Chips And Salsa XIV: The World’s First LTE Chipset Performance

Chips And Salsa XIV: The World’s First LTE Chipset Performance

Chips And Salsa XIV: The World’s First LTE Chipset Performance

The Perfect Stocking Stuffer For That Hard-To-Please Colleague

12/15/2011 | 39 pages
Price: $995.00

Performance benchmark study of commercially-available LTE chipsets

In this issue of Signals Ahead we provide results from what continues to be the only independent performance benchmark study of mobile devices and chipsets. In the most recent round of testing, we went where no one has gone before and looked at the performance of commercially-available LTE devices/chipsets.

We have once again collaborated with Spirent Communications to get access to their 8100 test system and engineering support in order to obtain highly objective results.

Key Findings

  • The overall industry has made tremendous strides in the last few years. When Spirent and SRG started doing these benchmark studies in 2007 the theoretical peak data rate that those chipsets could reach was 3.6Mbps. In the current round of chipset testing there are numerous instances where multiple chipsets exceeded 70Mbps in a 10MHz radio channel.
  • Once again the presence of emerging chipsets suppliers is an important trend in the industry, as indicated by the participants in the last round of tests. Very few of the traditional wireless IC suppliers have commercially available LTE chipsets, however, there were three Asian-based participants in this current round.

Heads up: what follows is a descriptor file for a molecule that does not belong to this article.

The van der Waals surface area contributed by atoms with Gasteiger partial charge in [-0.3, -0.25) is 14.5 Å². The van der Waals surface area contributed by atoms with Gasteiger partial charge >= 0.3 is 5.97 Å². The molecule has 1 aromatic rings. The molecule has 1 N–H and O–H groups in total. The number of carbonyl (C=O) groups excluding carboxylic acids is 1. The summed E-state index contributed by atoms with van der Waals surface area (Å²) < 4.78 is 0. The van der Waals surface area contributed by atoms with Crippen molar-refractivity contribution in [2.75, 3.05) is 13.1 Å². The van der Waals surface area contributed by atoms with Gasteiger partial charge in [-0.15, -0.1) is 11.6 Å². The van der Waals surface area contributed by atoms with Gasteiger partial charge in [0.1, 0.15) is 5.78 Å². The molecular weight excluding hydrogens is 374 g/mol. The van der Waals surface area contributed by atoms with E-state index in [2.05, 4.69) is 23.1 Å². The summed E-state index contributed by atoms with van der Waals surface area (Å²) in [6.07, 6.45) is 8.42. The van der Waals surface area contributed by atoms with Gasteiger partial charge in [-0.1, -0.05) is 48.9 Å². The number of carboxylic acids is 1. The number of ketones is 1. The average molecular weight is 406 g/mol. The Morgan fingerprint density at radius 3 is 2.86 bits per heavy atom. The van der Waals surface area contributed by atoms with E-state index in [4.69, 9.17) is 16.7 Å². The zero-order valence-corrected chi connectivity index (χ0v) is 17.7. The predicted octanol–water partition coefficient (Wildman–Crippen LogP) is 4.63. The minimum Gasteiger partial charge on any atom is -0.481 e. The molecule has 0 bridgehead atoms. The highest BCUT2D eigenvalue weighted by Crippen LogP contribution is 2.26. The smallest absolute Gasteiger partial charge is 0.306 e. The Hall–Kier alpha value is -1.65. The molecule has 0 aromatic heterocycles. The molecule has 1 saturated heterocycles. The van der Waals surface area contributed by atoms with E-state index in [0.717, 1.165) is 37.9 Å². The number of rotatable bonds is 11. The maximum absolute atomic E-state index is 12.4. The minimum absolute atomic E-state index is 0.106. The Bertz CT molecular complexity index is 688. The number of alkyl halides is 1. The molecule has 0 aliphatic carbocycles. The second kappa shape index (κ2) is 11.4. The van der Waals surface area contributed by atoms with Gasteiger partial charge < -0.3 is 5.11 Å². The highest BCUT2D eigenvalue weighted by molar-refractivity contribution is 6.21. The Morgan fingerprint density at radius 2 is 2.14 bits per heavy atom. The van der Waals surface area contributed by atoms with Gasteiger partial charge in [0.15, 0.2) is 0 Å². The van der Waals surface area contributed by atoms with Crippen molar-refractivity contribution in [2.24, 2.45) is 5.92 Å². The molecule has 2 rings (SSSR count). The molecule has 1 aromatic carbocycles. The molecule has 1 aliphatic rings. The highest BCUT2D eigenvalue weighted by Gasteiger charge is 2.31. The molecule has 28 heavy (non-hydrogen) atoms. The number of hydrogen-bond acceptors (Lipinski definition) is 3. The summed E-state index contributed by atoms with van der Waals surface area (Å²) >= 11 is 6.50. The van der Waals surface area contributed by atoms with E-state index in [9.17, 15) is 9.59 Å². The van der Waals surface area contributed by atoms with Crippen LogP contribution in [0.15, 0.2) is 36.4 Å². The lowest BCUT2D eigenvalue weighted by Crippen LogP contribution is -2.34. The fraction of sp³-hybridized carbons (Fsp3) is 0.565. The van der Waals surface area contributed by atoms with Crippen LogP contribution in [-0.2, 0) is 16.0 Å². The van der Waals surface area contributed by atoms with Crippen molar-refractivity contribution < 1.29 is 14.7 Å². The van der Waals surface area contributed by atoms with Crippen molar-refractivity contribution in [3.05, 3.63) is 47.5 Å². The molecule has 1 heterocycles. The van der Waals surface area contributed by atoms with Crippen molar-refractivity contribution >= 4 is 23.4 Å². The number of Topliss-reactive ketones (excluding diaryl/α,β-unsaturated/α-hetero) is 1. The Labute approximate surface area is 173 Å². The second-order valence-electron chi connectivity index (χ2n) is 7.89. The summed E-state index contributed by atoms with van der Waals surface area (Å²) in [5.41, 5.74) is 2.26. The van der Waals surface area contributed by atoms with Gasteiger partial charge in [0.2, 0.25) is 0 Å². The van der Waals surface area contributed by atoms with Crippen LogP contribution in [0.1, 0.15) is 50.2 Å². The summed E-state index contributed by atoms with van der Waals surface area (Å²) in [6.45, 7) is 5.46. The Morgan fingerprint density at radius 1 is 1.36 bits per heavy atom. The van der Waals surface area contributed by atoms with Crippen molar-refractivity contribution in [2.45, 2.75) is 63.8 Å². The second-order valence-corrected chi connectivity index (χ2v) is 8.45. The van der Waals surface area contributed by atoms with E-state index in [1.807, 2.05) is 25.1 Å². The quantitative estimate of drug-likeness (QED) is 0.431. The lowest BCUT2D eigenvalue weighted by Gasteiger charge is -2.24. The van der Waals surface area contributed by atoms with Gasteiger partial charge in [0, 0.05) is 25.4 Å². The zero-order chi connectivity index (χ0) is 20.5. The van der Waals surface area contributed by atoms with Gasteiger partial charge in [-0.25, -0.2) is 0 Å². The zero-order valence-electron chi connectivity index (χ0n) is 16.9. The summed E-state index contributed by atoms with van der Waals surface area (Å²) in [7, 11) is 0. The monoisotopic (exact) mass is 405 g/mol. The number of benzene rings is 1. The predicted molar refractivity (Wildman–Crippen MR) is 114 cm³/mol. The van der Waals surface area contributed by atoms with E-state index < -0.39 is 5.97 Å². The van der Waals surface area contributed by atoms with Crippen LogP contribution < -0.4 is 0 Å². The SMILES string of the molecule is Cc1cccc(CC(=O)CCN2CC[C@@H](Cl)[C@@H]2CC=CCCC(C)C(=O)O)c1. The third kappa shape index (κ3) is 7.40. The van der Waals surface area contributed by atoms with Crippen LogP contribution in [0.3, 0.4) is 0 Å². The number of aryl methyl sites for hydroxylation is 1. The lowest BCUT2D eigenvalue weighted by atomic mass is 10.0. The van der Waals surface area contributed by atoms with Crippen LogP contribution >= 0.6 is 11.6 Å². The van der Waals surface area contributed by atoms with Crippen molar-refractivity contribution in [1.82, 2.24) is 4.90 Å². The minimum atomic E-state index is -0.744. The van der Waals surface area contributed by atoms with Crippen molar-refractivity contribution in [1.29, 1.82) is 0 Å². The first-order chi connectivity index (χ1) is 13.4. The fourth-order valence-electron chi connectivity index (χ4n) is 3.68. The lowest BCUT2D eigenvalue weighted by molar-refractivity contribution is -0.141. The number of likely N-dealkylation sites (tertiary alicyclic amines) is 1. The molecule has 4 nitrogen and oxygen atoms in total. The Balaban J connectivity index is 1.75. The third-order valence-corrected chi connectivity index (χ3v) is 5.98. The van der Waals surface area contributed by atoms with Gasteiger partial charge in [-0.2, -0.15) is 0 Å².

• There wasn’t an overall dominant performer although a few chipsets had severe problems with certain test scenarios where their performance lagged the top performing solution by a high double-digit percentage. The demands of the much higher throughput requirements seem to be creating unforeseen bottlenecks that didn’t necessarily exist with HSPA+ chipsets.
  • There is a clear indication that some chipsets misreport the quality of their radio channel. Network inefficiencies and lower end user throughput can also occur if the mobile device underestimates its channel conditions.